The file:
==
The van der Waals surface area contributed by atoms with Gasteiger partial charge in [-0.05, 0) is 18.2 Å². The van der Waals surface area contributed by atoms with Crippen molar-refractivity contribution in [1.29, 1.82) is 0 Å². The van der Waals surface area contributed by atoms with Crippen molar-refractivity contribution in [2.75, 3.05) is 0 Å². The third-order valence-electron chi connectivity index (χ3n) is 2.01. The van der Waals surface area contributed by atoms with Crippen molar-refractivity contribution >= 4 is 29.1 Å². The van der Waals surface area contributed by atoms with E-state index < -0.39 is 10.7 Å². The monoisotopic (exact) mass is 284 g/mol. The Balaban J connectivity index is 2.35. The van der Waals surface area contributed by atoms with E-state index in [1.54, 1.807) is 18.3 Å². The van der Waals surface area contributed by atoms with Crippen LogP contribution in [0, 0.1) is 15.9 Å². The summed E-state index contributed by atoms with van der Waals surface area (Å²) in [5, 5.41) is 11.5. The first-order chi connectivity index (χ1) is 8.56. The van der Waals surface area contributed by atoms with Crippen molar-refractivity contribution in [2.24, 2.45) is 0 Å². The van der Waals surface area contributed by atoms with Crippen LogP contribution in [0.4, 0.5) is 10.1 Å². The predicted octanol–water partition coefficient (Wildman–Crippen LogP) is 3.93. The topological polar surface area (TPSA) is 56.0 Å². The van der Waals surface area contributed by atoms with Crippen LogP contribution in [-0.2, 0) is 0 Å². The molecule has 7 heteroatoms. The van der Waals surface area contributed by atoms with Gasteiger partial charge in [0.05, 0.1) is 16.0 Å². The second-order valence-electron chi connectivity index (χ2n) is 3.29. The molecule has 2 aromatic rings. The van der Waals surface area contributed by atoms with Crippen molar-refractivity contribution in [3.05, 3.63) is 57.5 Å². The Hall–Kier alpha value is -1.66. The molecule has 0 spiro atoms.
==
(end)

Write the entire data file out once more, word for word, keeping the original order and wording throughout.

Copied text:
The van der Waals surface area contributed by atoms with Gasteiger partial charge in [-0.05, 0) is 18.2 Å². The van der Waals surface area contributed by atoms with Crippen molar-refractivity contribution in [1.29, 1.82) is 0 Å². The van der Waals surface area contributed by atoms with Crippen molar-refractivity contribution in [2.75, 3.05) is 0 Å². The third-order valence-electron chi connectivity index (χ3n) is 2.01. The van der Waals surface area contributed by atoms with Crippen molar-refractivity contribution >= 4 is 29.1 Å². The van der Waals surface area contributed by atoms with E-state index < -0.39 is 10.7 Å². The monoisotopic (exact) mass is 284 g/mol. The Balaban J connectivity index is 2.35. The van der Waals surface area contributed by atoms with E-state index in [1.54, 1.807) is 18.3 Å². The van der Waals surface area contributed by atoms with Crippen LogP contribution in [0, 0.1) is 15.9 Å². The summed E-state index contributed by atoms with van der Waals surface area (Å²) in [5, 5.41) is 11.5. The first-order chi connectivity index (χ1) is 8.56. The van der Waals surface area contributed by atoms with Crippen molar-refractivity contribution in [2.24, 2.45) is 0 Å². The van der Waals surface area contributed by atoms with Crippen LogP contribution in [0.4, 0.5) is 10.1 Å². The predicted octanol–water partition coefficient (Wildman–Crippen LogP) is 3.93. The topological polar surface area (TPSA) is 56.0 Å². The van der Waals surface area contributed by atoms with Crippen LogP contribution in [-0.2, 0) is 0 Å². The molecule has 7 heteroatoms. The van der Waals surface area contributed by atoms with Gasteiger partial charge in [0.05, 0.1) is 16.0 Å². The second-order valence-electron chi connectivity index (χ2n) is 3.29. The molecule has 2 aromatic rings. The van der Waals surface area contributed by atoms with Crippen molar-refractivity contribution in [3.05, 3.63) is 57.5 Å². The Hall–Kier alpha value is -1.66. The molecule has 0 spiro atoms.